We’re drowning in a ‘tsunami of data’ said a group of WSH grantees at the 2014 Building Demand for Sanitation (BDS) convening. Time was when email was a welcome game-changer and people were in awe of the almost limitless information seeking and sharing opportunities afforded by the Web. But now the relentless and constantly increasing flow of articles, reports, research briefs, books, newsletters that compile all the above for ‘convenience’ threatens to overwhelm anyone trying to keep up with their specialist subject. And “Fear of Missing Out” (FOMO) - fear of missing trends and key new material is a major contributor to the anxiety caused by being unable to swim easily through the floods of information.
And it's curious to be writing in SuSanA about finding ways to locate information and keep updated. SuSanA has an excellent, huge and growing collection of WASH information but the question posed in this third blog in the series describing the BDS Knowledge Management (KM) work over the past two years is whether we need more and bigger information repositories, or whether we should be investing in curators instead (what we used to call librarians!)
In 2013 Ned Wells started circulating a short monthly update of digital marketing insights and clips that had struck him as useful and interesting. There were five items, in each update, with one short sentence explaining why Ned valued the piece. It took a couple of minutes to scan and because we respect Ned as an expert in what he does there were generally one or two items worthy of a quick click through, and occasional gems that merited a longer read, and a share. Simple, practical and anxiety reducing – ‘at least I’m keeping up with what people are saying, and the clips from Ned, who knows what he does, show that I am still in touch”.
BDS Curated Updates
To address the vision statement in the second clip above (from another group in the 2014 BDS convening), we borrowed the key elements of Ned’s idea: regular, short updates curated by specialists within a bounded subject domain, selected for a specific audience. Economy and efficiency were also key criteria in the design: we were testing whether a useful service could be delivered on minimal resources so that it would be a sustainable option, something that could be taken on by a larger organisation. Our target was that delivering the updates should take two or three days per month each, i.e, approx. 20% of a full-time post. We aimed also to mirror the level of interest demonstrated by Ned Well’s service, described above, recognising that a significant part of the value of such a service is addressing the FOMO. So we aimed for a 20% – 25% success rate in terms of interest.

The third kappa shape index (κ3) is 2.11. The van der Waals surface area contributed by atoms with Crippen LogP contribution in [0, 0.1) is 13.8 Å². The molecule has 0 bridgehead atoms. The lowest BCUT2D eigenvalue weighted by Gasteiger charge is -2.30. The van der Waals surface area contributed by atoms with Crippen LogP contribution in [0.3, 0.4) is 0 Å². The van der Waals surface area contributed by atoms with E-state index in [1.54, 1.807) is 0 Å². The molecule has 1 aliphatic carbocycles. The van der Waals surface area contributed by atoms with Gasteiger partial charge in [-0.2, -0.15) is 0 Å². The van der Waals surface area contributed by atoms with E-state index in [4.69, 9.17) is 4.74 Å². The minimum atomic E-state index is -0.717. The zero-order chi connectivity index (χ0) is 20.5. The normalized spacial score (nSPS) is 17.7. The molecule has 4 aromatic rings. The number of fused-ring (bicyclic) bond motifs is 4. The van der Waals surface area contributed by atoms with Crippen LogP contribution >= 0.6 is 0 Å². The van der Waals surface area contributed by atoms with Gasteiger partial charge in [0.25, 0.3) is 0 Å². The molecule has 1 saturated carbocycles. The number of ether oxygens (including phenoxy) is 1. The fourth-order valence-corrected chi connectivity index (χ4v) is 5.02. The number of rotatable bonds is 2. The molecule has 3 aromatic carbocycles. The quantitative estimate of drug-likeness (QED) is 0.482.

We were very lucky to engage two excellent curators, respected, assiduous WSH specialists - Shankar Narayanan and Jonny Crocker - who were well connected to movements in WSH debates and publications. Pier Andrea Pirani has already blogged about our technology choices (a Wordpress blog and Mailchimp for the newsletters ) and also about how we measured the progress of the trial service . The curators took on the responsibility of entering updates into the blog platform and the process of sending the newsletter was partially automated, requiring in the end only a couple of hours.
This activity was planned around a “publish, review, adapt, publish” cycle for 12 months. We tweaked and adapted the process, the newsletter and the content after each issue. The number of people signing on to receive the updates more than tripled over the 12 months all by word of mouth. We reviewed the output to-date with grantees at the January 2015 BDS convening. Following feedback, including from the curators about the difficulty of identifying genuinely new or outstanding content when there were disappointingly few recommendations from grantees and others on the list, we reduced the number to four updates a month and the curators sought to cluster the updates thematically.
As shown above, the open rate (% of subscribers that open newsletter) was always above MailChimp’s ‘industry average’ (NfP organisations), and once we had resolved a bug in Mailchimp’s statistics, we could see that the click rate (% of successfully delivered campaigns that registered at least one click) was consistent. The most significant finding is that the open and click rates remained constant even while the number of recipients consistently grew, pretty much in line with our plans.
There were generally positive responses from the grantees in an end-of-programme survey:
- a large majority considered that, “on balance, the Curated Updates were very or a bit useful’ in their work
- 30% considered that approx. four days per month constituted ‘extremely good value for money, while 59% considered it as ‘quite good’ value
And as is shown in the responses above, the updates rippled out across grantee’s own networks.
Less is more – boosting the signal to noise ratio
Speaking as someone whose digital archives go back over 15 years, who hoards web-links (using delicious.com), and whose digital filing structure is so rich and complex that it is generally quicker to search across the directory tree than attempt to navigate it, I recognise the compulsion to gather material that passes across an e-desk. And there’s clearly a role for organisations in collecting and sharing as much material as they can gather, for sharing with their own networks, for reference and for archiving. However, the demand from this small but important group of WSH specialists was to experiment with ways to amplify the signal to noise ratio of information. The case presented by the Curated Updates experiment is that a small investment in curation can deliver a significant return and deliver value to a targeted, bounded set of Development specialists – from practitioners through to those at the heights of policy and academia.